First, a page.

Friday night, drive to Toronto, park at the grocery store, walk across Dundas St. to Hugh's Room and get seated. Order dinner, maybe a cold pint. Definitely a cold pint. Say hello to A Man Called Wrycraft who will be our self-described "loveable emcee" for an evening of Johnny Cash tunes as interpreted by by a cadre of fantastic musicians. Is there a better way to spend a Friday night? OK, Valdy was playing at The Pearl Company back in Hamilton, but let's face it...you can't do everything!
The pesto pan chicken is tender and tasty, and Ralph said that the eggplant rolls were excellent. The Mill Street Tankhouse was icy cold. Mmmm. But enough of this...when does the music start? Wrycraft moves to his perch near the foot of the stage. Dave, the soundman, hands him his mic. Michael welcomes everyone, and it's a full house tonight, and introduces the first act. There are eight acts listed on the poster. Each one will do two songs from Johnny Cash's repertoire. Dear Sister comes up first, they joke about being dressed like Johnny and June, but they look much younger to me! They do Beck's "Rowboat" and "Ain't No Grave". These are from the Rick Rubin era of Cash's legacy, and the close harmonies of Bri and Raven start the evening on a high note. They are followed by QuiQue Escamilla who adds a little chili pepper to the stew. "Home of the Blues" gets things rolling but QuiQue really starts shaking on "I Walk the Line". I have to see this guy's band!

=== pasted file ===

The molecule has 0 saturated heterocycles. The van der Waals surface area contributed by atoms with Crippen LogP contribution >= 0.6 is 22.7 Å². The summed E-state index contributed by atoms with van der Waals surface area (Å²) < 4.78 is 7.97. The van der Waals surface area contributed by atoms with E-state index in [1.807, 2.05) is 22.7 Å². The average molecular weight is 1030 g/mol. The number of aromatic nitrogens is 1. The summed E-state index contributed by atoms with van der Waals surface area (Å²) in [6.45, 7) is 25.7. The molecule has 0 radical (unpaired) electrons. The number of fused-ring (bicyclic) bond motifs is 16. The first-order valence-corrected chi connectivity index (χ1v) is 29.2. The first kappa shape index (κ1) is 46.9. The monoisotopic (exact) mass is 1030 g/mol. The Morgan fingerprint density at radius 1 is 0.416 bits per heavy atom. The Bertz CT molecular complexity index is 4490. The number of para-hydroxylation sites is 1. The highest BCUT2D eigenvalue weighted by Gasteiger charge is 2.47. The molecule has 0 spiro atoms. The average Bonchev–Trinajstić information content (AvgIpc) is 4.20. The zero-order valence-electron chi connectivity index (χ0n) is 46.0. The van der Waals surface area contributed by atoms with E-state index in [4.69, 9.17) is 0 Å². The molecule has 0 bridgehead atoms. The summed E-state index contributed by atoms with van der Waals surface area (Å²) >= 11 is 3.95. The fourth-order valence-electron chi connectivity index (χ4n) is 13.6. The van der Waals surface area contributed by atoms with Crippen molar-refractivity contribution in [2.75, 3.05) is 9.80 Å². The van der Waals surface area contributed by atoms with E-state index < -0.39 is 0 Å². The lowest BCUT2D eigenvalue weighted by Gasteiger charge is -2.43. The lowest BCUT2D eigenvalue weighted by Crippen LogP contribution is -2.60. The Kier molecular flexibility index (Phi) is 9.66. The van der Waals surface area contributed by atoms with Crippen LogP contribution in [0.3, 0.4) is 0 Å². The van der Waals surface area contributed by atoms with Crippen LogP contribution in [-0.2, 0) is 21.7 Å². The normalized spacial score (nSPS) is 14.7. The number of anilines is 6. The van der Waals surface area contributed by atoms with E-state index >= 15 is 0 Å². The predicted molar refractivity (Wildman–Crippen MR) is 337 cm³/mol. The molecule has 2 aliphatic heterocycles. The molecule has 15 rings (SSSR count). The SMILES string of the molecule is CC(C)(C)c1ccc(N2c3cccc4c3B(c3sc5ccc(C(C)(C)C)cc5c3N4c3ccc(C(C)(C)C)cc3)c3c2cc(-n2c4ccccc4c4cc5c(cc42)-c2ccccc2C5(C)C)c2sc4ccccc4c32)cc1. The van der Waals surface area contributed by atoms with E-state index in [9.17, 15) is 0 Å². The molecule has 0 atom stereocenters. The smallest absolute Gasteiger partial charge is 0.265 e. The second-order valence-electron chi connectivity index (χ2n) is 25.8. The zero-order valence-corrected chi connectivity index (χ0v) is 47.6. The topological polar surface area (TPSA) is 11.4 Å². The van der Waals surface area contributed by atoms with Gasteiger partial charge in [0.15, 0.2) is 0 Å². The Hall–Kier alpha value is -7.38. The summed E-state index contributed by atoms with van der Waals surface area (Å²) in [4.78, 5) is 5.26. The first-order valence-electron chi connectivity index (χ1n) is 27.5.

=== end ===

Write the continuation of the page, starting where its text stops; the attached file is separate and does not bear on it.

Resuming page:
When Ginger St. James takes the stage she owns it, and she brought her band with her. They perform "Tennessee Flat Top Box" and "Orange Blossom Special". Kudos to Snow-Heel Slim on guitar, and Greg Brisco on piano. Next up is LeE HARVeY OsMOND. I had heard that Tom Wilson (LHO's alter-ego) was going to do three songs, because Wrycraft wanted him to do "Folsom Prison Blues" (which Blackie & the Rodeo Kings had covered on the Johnny's Blues CD) and Tom does his three songs. But he doesn't sing "Folsom"! Instead, after a couple of colourful stories (don't ask!) and rocking renditions of "Rockabilly Blues" and "Ring of Fire" accompanied by The Claytones, he invites Tracy Brown (from The Family Brown) onstage for an impassioned "Jackson". It was extraordinary. After that energy, we all need a break. The Claytones are everywhere on Friday night, singing backup, playing stunning guitar or mandolin solos. Tom mentions that he wants to use them as his band on tour, after meeting them that night at the Hugh's Room DayCare Centre!
The break is only 20 minutes, because there's lots of music left. Galliano Island's T.Nile opens the second half. It's the first time sound is a problem. There are loud electronic pops, and T.'s fiddle accompanist seems distracted by something on the floor. The DI box? They manage their way through an interpretation of Johnny's version of NIN's "Hurt". It works. After another sad tune in A minor, they leave the stage to The Claytones. The electronics issue continues through their first number, a beautifully sung and played version of "I Still Miss Someone". Then they have to pay their debt to Tom Wilson, who traded them "Jackson" for "Folsom Prison Blues". This is a song lead singer Kelly Prescott says they "don't know!" Well...it sure sounds like they know it. The Claytones are the surprise stars of the evening, popping up all over the place and adding brilliance everywhere they appear.